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close this section of the library Anand, Sanjay


View the PDF document Developing a taro (Colocasia esculenta) production system based on genotype and fallow system for economic and environmental sustainability under local conditions in Samoa
Author:Anand, Sanjay
Institution: University of the South Pacific.
Award: Ph.D.
Subject: Fallowing -- Samoa, Cropping systems -- Samoa, Taro -- Samoa
Date: 2016
Call No.: pac S 602 .8 .A53 2016
BRN: 1206839
Copyright:20-40% of this thesis may be copied without the authors written permission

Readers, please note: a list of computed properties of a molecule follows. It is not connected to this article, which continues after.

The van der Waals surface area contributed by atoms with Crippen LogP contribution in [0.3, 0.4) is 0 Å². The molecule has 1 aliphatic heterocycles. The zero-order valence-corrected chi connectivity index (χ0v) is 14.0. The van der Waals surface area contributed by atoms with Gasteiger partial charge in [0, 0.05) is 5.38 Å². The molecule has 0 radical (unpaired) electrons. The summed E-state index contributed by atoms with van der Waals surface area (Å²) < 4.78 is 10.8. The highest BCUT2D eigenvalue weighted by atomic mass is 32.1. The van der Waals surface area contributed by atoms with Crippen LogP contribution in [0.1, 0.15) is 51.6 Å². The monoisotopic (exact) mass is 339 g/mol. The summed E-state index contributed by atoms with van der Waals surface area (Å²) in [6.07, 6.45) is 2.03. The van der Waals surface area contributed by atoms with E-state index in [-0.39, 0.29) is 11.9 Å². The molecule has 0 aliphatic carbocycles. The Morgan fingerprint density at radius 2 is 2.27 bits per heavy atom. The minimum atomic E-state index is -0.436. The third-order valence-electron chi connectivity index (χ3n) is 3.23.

Abstract: Developing agricultural production systems able to conserve soil quality is essential to guarantee the current and future capacity of soil to provide ecosystem services. This study investigated the efficacy of six month fallow effects of four contrasting cover crops namely, grass, mucuna, erythrina and biochar over four agro-ecological taro growing zones in Samoa. Understanding mineralisation patterns of green manure residues is crucial in the synchronisation of nutrient release from plant residue and uptake by plants. This research work focused on tailoring the release of nutrients from green manure that has been applied as mulch, with the aim of improving the efficiency with which green manure nutrients are used in taro cropping systems. All the organic soil amendments were evaluated in the screen house and multi location field conditions in an attempt to estimate the rates of decomposition of green manure residues and their effects on the dynamics of soil labile C, fluorescein diacetate hydrolysis activity (broad spectrum soil biological activity) and the potentially mineralisable N pools. The mineral N fluxes (NH4 +-N and NO3 --N) from the embedded covered core in-situ aerobic incubations as well as the net mineralisation potentials from subsequent mineralisation of green manure mulch residues were also studied. The influence of the green manure supply on the yield and nutrient content of two taro (Colocasia esculenta) cultivars was also determined. The effects of the decomposition of cover crop mulches on nematode population were also evaluated. In addition to the biochemical indicators mentioned above, soil phosphatase and urease assays were investigated during 90 days incubation period of the mulch residues at different rates in pots under the screen house conditions. The nutrient uptake and nutrient use efficiency of the two taro cultivars: Samoa 1 and Samoa 2; used for this research was determined in a separate pot experiment. Results from this study indicated that all the fallow treatments significantly improved the soil active carbon stocks upon decomposition; which however, were largely dependent on the biomass production. Mucuna fallow contributed to the largest additions of biomass across all the agro-ecological sites and as such proved to be the superior cover crop with regards to improving soil active carbon, soil biological activity vi as well as the potentially mineralisable N pools. Mucuna fallows also resulted in significantly greater inputs of mineral N to the soil system and showed significant net mineralisation potentials over two of the sites. It significantly contributed to the suppression of plant parasitic nematodes while enhancing the activity of free living genera. Nutrient uptake and the corresponding yields of taro were comparatively higher under the mucuna fallow, both with and without supplementation with complete mineral fertilisers. Comparable yields under biochar treated plots were observed, owing to appreciable amounts of K uptake. The comparative economic analysis of the mucuna fallow technology against the traditional grass fallow revealed 98% and 48% higher gross margin for Salani and Safaatoa sites, respectively; while 21 fold increases was observed for the Siufaga site. The potential practical benefits of the mucuna legume technology for South Pacific taro farmer’s looks promising in terms of increased yields reduced labour requirements, reduced fertiliser inputs, and suppression of weeds and plant parasitic nematode population. Significant positive associations were found to exist between the yield of cultivar Samoa 2 and mean levels of FDA, PMN, NH4 +-N and NO3 - -N. However, yield of cultivar Samoa 1 showed no significant correlation with these soil parameters. Mean levels of labile C did not correlate with the yields of any of the cultivars. The rate of decomposition and subsequent release of mineral N was also favourable for the decomposing mucuna litter. Although erythrina had higher N content than mucuna, most of it was released so rapidly during the initial stages of decomposition that it could not be resourcefully made use of by the taro crop. Conversely, the rate of decomposition and the N release pattern from the mucuna residues was more gradual and synchronised well with the vegetative growth phase of the taro crop. vii The dry matter accumulation and nutrient uptake of the two taro cultivars revealed that the cultivars exhibited significant differences for the various nutrients with regards to their efficiency of utilisation towards production of a unit of edible dry matter. Cultivar Samoa 1 had a higher nutrient use efficiency for N, P, K, Mg, Mn and Cu over cultivar Samoa 2. However, for Ca, Fe and Zn, cultivar Samoa 2 had a higher nutrient use efficiency over cultivar Samoa.
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